I’m thinking of modifying the design to a push-pull design (or at least have the option of doing it). I don’t think this would be hard to do — it’s basically duplicating everything on pin #10 of the TL494, sticking it on pin #9, and switching the output control jumper. Then we put a center-tapped coil on the flyback. I’m assuming I would duplicate the snubber as well. This could all end up a much larger board which is a little unfortunate. I might try some experiments first to see how much better the push-pull design works.

  9. tobias says:

    In my next plasma speaker project I would like to get rid of that 4429 IC to try a GDT.
    494 -> BC transistor -> GDT -> FET
    And go for bigger FETs as you did.
    The problem is that here in Brazil anything unusual is too hard or to expensive to get. Or even both. The 4429 is both.

    Are you trying to do a halfbridge design?

  10. admin says:

    No, I’m going to try experimenting with a push-pull design… If I understand correctly, this is different that a half-bridge. Whereas the half-bridge is switching a single primary between +V and -V, a push-pull uses a center tapped coil, with +V at the center and alternately switches either end to -V. The design was suggested to me in one of the comments to my youtube video, so I’m going to give it a shot. Of course, my knowledge of switching supplies is very limited, so I may not be understanding correctly. 🙂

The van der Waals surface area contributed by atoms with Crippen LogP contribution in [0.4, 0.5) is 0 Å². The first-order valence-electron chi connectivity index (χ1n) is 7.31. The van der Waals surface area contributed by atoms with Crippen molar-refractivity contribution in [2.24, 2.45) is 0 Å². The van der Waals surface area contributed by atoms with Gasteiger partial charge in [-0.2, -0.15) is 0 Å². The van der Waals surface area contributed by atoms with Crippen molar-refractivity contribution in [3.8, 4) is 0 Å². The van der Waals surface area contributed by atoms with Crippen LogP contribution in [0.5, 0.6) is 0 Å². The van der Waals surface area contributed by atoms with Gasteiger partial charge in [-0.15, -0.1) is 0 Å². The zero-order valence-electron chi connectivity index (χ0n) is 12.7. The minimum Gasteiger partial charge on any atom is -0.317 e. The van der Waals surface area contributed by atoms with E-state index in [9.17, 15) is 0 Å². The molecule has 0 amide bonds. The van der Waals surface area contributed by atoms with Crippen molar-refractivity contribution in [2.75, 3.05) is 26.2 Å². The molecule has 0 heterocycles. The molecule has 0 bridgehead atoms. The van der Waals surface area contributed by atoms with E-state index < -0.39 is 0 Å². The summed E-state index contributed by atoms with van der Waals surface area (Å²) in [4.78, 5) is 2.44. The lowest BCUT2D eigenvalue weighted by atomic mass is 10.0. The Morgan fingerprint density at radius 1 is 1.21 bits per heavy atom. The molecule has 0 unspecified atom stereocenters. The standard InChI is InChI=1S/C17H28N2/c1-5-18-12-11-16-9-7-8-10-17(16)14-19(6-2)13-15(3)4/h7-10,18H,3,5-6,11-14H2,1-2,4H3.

Anyhow, I sat down to look at my schematics tonight, and before I knew what happened, I had a design ready and sent off to batchpcb. Should have the new board in a couple of weeks (batchpcb is rather slow). It’s easy to get carried away when one sits down with the schematic software…

    As far as the TC4429s, I got them from digikey at about $1.72 each. Seems like I shopped around to get a good price on them, but unfortunately I only grabbed a limited quantity (didn’t know at the time my summer free time was going to be dominated by plasma speaker projects!).

  11. Peter (petedog444) says:

    I thought I would write you and tell you how much I appreciate you sharing you experience and your design. Few people on the internet have shared a complete Schematic. I look forward to seeing a video of you new push pull design.

    I hope I can purchase a PCB from you when you are satisfied with your design.

    From your comments to Tobias your explanation of how the a push pull works sounds correct to me. I would very much like to follow along with you during your design adventure. I am no expert but I am well read and I have resources that may be helpful along the way.
    Feel Free To E-Mail me
    Good Luck.

  12. Peter (petedog444) says:

    Could you explain you preference of FM over PWM, please?

  13. admin says:

    Thanks for the comments, Peter, and thanks for setting me in the direction of the push-pull design. I’m looking forward to seeing how it compares to the current design. We should know in about 2.5 weeks! 🙂